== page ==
Katerina loves leading retreats. The topic may be chosen by the group or parish that issues the invitation. When asked to provide a retreat theme, Katerina offers these suggestions:
How do we read the Bible?Reading the Bible not as a blueprint but as a vehicle to God’s revelation of God’s character is my goal. That includes our own willingness and ability historically and currently to respond to this revelation. Avoiding the pitfalls of a presumed inerrant reading of Scriptures is of paramount importance because such presumption keeps us from seeing the truth. Words should not hide but illuminate. “For freedom Christ has set us free!” St. Paul cries, and this is what guides me through the retreat.
The Context of the First CenturyWhat caused a sect within Judaism to overcome the cruelty and power of the Roman Empire? What gave courage to the dispirited disciples after the crucifixion? Katerina's books are centered within the context of the first century. Her latest, A New Love, follows citizens of Corinth on this journey of discovering a new way of loving God and human beings with the inspiration of St. Paul.
AdventUsing Katerina's books, Waiting for the Wonder: Voices of Advent and Light to the Darkness, together with inspiration from other poets and prose writers, Katerina leads Advent retreats. Her unshakable faith in the Incarnation is the energy behind these retreats.
LentUsing her book, Walking the Way of Sorrows with its woodcuts by artist Noyes Long, Katerina leads a guided walk through Lent for people eager for a more meaningful experience of the Passion story. What did it mean to be a participant? What did it mean to be a bystander and why should it matter to us?
Writing WorkshopsFor years Katerina has led a remarkable group of faithful and talented women in the craft of writing. The group meets at Valle Crucis, North Carolina to explore memories, emotions, and events, to write and share over the course of three days. We have a core group but welcome new writers.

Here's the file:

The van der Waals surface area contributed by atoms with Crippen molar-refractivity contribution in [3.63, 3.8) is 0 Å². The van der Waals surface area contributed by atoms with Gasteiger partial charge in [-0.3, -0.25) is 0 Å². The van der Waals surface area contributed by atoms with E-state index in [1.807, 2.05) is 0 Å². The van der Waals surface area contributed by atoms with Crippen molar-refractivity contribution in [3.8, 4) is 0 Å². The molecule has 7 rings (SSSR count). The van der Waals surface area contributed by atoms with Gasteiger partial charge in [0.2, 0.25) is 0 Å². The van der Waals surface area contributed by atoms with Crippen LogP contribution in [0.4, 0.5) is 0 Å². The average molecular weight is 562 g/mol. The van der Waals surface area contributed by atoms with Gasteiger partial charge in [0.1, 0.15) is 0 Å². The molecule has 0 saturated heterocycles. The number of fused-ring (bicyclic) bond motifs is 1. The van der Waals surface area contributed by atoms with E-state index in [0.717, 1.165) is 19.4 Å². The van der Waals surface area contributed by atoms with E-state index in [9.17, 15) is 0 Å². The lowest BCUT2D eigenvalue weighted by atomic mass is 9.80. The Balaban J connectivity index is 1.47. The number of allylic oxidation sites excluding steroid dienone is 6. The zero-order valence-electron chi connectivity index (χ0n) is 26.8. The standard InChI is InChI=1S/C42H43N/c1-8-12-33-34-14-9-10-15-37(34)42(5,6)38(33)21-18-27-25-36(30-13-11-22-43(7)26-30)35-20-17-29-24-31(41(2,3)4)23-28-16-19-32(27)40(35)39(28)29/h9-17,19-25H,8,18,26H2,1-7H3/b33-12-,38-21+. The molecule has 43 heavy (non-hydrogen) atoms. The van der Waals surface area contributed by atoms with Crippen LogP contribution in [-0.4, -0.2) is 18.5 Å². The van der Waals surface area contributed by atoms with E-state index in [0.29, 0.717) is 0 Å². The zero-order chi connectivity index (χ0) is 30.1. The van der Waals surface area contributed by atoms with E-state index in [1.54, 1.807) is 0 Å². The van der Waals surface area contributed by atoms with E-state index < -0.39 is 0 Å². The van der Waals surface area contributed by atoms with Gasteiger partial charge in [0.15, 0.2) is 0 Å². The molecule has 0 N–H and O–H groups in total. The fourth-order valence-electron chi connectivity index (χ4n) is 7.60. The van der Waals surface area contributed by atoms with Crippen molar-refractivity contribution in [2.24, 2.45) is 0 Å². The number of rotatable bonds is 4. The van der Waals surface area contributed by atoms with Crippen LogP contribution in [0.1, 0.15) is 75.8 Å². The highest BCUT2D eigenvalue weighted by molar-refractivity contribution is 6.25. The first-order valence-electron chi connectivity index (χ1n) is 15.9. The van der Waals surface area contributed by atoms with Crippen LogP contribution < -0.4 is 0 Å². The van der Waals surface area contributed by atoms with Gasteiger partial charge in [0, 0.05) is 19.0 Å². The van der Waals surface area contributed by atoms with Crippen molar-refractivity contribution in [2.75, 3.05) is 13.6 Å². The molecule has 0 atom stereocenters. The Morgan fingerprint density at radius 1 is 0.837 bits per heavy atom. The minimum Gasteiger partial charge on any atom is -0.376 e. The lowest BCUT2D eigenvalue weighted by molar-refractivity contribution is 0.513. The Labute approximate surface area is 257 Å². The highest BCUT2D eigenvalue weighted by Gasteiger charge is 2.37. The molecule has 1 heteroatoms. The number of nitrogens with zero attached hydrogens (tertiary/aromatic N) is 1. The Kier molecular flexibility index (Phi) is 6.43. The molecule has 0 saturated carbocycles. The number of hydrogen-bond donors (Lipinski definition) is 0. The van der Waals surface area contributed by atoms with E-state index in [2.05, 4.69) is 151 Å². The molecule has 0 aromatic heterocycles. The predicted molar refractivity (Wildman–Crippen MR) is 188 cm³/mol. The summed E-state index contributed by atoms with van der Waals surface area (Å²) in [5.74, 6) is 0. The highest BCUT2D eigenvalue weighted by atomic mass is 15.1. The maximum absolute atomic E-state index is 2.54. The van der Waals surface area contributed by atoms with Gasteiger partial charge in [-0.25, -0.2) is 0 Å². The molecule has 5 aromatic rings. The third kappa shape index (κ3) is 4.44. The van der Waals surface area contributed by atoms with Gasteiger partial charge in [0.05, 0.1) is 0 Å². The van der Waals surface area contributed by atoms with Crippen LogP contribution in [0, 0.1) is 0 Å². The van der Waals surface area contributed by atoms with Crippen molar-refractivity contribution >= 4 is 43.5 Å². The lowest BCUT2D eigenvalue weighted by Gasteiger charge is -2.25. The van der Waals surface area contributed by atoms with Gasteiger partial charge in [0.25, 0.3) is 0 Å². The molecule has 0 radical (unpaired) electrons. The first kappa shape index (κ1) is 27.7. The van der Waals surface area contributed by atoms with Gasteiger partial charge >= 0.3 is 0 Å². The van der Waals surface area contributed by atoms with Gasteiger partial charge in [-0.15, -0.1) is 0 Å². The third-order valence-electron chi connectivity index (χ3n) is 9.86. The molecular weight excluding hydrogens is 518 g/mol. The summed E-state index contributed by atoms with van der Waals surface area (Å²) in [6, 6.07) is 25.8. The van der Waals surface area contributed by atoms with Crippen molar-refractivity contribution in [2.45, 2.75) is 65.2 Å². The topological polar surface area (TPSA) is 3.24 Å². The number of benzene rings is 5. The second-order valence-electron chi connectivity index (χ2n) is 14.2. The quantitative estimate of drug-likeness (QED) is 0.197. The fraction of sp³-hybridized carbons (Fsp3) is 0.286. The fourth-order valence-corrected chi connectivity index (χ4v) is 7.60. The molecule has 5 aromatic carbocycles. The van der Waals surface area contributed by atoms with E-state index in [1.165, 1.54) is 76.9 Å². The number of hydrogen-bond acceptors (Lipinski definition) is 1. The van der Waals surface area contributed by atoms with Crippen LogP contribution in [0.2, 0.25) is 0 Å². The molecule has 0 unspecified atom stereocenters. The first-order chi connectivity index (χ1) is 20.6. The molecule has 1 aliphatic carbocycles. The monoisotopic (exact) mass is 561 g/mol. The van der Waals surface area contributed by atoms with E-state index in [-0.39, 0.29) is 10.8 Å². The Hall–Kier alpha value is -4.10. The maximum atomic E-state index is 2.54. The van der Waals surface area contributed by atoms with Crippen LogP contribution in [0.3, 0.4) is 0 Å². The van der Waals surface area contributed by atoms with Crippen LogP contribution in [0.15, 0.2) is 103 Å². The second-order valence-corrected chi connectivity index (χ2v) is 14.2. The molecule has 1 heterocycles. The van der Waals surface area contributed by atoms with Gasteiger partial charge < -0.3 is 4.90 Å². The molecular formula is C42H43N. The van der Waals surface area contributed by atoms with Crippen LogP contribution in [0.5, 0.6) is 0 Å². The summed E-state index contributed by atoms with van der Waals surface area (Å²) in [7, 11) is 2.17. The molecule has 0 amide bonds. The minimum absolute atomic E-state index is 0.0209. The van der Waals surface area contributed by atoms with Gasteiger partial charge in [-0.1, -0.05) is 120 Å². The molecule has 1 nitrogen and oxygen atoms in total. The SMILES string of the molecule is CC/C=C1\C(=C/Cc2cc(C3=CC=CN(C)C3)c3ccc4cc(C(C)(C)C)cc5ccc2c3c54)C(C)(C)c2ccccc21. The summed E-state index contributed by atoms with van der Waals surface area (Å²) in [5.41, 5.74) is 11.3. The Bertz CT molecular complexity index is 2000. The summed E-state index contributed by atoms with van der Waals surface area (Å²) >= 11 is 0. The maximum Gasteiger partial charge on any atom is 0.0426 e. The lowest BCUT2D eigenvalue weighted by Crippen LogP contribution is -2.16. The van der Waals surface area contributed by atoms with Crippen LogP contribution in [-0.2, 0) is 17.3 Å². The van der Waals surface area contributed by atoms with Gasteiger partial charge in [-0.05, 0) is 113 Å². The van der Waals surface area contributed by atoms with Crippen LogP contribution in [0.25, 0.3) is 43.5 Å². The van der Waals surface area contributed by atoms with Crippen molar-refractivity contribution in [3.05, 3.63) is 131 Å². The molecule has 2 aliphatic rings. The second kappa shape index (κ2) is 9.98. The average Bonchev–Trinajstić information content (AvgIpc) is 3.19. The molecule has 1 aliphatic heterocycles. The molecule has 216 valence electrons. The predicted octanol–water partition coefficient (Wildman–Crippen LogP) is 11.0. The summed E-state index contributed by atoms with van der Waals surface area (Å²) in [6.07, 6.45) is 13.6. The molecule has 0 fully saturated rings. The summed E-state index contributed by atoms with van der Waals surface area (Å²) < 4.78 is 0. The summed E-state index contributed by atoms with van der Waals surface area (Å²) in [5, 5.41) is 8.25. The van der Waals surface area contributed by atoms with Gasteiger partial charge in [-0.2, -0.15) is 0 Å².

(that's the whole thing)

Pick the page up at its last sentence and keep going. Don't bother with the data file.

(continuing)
Feedback from Speaking Engagements & Retreats
In the magical mountain setting of the Valle Crucis Conference Center surrounded by bird song, a chanting stream, and a porch lined with wooden rockers, Katerina Whitley prompts those who feel the nudge to write to create rich self-expressions. Presenting techniques for drawing out memory, detailing experience, describing a moment in time, Katerina evokes the poetic, humorous, nature-loving, storytelling, spiritually reflective responses that give shape to each writer’s unique voice.]
Thank you for coming to be with us at Church of the Holy Spirit! You are such a rare gift and your presentations were absolutely wonderful!! I wanted to copy to you these words that a parishioner emailed to me today: “Inviting Katerina to do a monologue in the Lenten Series and at this Sunday's service was pure genius. And, she is phenomenal. Her gut wrenching portrayal of Mary at the Foot of the Cross really did take us into the soul of Mary...her struggles and her revelations. What a gift to all of us present."
I just wanted to write you immediately to tell you what an incredible weekend this was, and how much it meant to me to be a part of it. Thank you for gathering us together, for welcoming everyone (including my friends) so lovingly, for the wonderful and challenging writing prompts, for continuing on despite exhaustion and headaches, for giving us all a safe space to grow and share, for the great hospitality of your home, for the individual time with each of us, for the cookbooks, and probably a dozen other things that my weary brain is forgetting right now...
From my secret vantage point, I observed as Katerina began to open up to us, through her monologues, the 'sword-pierced heart’ of Mary, the mother of Jesus. As the mother of Jesus poured out her pain, I watched as one, by one, by one, the mothers in the audience began to vicariously feel that pain, and handkerchiefs and napkins went from dry to damp with their tears of total indentification. Each quietly, and as though she were the only person in the room, felt Mary’s pain as her own. It was one the most beautiful things I have ever witnessed in my life.
I go over and over again that grand and glorious weekend, I marvel at how very much of yourself you gave us, how much of your soul. The things you spoke of so poignantly are so central to the core of our being that most people sheer away from discussing them. Sure, plenty of people preach on the Spirit, on faith, prayer, one’s relationship with God, but they speak from a remove either physically, from the pulpit, or authoritatively, from holy orders. But you were willing to talk with people about these difficult, crucial, personal issues in direct response to their meditations. I doubt if there was a single person left without something of value to enrich their thinking. . .